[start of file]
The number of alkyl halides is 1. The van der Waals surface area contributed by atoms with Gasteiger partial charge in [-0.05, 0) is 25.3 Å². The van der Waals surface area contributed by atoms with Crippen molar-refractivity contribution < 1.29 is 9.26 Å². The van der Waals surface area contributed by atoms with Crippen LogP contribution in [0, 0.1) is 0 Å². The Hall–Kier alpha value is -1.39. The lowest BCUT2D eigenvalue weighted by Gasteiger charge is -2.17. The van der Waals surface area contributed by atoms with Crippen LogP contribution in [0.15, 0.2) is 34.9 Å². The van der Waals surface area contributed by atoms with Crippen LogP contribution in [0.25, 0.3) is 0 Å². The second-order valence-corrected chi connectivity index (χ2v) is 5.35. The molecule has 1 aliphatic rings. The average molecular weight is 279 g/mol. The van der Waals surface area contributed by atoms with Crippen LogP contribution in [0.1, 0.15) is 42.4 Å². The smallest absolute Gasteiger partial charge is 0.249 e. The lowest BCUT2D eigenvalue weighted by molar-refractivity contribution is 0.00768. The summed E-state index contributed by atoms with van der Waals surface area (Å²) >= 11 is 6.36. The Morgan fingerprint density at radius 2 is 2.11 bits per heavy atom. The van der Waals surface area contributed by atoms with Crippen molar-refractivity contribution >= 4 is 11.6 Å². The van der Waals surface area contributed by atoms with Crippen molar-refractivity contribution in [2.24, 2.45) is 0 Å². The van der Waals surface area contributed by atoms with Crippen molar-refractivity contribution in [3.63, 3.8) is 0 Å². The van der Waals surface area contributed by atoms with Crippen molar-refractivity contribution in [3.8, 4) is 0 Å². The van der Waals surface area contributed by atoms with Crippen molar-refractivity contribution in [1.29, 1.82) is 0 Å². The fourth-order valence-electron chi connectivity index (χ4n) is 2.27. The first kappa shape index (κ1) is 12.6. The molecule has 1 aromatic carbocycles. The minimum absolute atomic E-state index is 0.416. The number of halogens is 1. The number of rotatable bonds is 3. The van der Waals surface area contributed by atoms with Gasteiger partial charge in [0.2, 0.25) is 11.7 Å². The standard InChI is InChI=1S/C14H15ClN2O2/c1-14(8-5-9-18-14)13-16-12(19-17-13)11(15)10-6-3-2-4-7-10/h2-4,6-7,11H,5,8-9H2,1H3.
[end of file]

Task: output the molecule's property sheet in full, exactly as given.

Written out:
The number of alkyl halides is 1. The van der Waals surface area contributed by atoms with Gasteiger partial charge in [-0.05, 0) is 25.3 Å². The van der Waals surface area contributed by atoms with Crippen molar-refractivity contribution < 1.29 is 9.26 Å². The van der Waals surface area contributed by atoms with Crippen LogP contribution in [0, 0.1) is 0 Å². The Hall–Kier alpha value is -1.39. The lowest BCUT2D eigenvalue weighted by Gasteiger charge is -2.17. The van der Waals surface area contributed by atoms with Crippen LogP contribution in [0.15, 0.2) is 34.9 Å². The van der Waals surface area contributed by atoms with Crippen LogP contribution in [0.25, 0.3) is 0 Å². The second-order valence-corrected chi connectivity index (χ2v) is 5.35. The molecule has 1 aliphatic rings. The average molecular weight is 279 g/mol. The van der Waals surface area contributed by atoms with Crippen LogP contribution in [0.1, 0.15) is 42.4 Å². The smallest absolute Gasteiger partial charge is 0.249 e. The lowest BCUT2D eigenvalue weighted by molar-refractivity contribution is 0.00768. The summed E-state index contributed by atoms with van der Waals surface area (Å²) >= 11 is 6.36. The Morgan fingerprint density at radius 2 is 2.11 bits per heavy atom. The van der Waals surface area contributed by atoms with Crippen molar-refractivity contribution >= 4 is 11.6 Å². The van der Waals surface area contributed by atoms with Crippen molar-refractivity contribution in [2.24, 2.45) is 0 Å². The van der Waals surface area contributed by atoms with Crippen molar-refractivity contribution in [3.63, 3.8) is 0 Å². The van der Waals surface area contributed by atoms with Crippen molar-refractivity contribution in [3.8, 4) is 0 Å². The van der Waals surface area contributed by atoms with Crippen molar-refractivity contribution in [1.29, 1.82) is 0 Å². The fourth-order valence-electron chi connectivity index (χ4n) is 2.27. The first kappa shape index (κ1) is 12.6. The molecule has 1 aromatic carbocycles. The minimum absolute atomic E-state index is 0.416. The number of halogens is 1. The number of rotatable bonds is 3. The van der Waals surface area contributed by atoms with Gasteiger partial charge in [0.2, 0.25) is 11.7 Å². The standard InChI is InChI=1S/C14H15ClN2O2/c1-14(8-5-9-18-14)13-16-12(19-17-13)11(15)10-6-3-2-4-7-10/h2-4,6-7,11H,5,8-9H2,1H3.